The vicissitudes of mineral policy in Ghana

  • Tsikata F
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Since colonial times, mineral policy in Ghana has concentrated on gold, diamonds, bauxite and manganese for export. After Ghana obtained independence from Britain in 1957, the basic framework of mineral rights was revised and a new regime established. The state became owner of minerals in the ground. State enterprises were involved in production and marketing of minerals. A restrictive exchange control regime and high fiscal imposts affected the mining sector. A radical change of policy has occurred since 1983, aimed at encouraging and regulating both large and small-scale mining for export. An increased portion of revenue from mining is being allocated to the communities directly affected by the operations. Consideration is being given to the development of industrial minerals for local use or processing.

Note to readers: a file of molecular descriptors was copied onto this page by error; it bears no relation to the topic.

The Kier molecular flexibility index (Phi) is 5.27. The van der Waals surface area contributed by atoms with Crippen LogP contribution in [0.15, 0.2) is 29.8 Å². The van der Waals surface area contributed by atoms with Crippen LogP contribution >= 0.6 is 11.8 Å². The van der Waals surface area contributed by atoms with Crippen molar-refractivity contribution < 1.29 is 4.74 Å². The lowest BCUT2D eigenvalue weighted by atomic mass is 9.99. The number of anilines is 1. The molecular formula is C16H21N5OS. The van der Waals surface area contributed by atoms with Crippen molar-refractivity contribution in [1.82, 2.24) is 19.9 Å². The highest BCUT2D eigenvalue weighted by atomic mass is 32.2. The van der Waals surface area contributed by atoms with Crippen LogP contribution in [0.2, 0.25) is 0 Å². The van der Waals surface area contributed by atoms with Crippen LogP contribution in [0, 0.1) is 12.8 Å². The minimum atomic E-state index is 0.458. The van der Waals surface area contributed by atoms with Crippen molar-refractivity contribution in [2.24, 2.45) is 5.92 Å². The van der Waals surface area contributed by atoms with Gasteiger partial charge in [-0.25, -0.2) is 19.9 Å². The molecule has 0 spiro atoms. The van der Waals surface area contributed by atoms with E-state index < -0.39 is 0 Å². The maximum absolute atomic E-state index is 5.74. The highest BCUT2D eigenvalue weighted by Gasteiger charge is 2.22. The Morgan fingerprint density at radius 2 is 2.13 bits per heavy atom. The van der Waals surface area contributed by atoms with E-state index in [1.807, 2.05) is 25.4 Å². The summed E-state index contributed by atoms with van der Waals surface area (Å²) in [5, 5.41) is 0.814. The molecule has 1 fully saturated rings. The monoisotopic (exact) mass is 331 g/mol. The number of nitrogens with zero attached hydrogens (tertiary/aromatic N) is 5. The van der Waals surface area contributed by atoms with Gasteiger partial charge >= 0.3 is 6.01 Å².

Author-supplied keywords

  • AFRC
  • AGC
  • Armed Forces Revolutionary Council
  • Ashanti Goldfields Company Limited/Ashanti Goldfie
  • CAST
  • Consolidated African Selection Trust
  • DMC
  • Diamond Marketing Corporation
  • GCD
  • Ghana Consolidated Diamonds Limited
  • Ghana National Mang

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  • Fui S Tsikata

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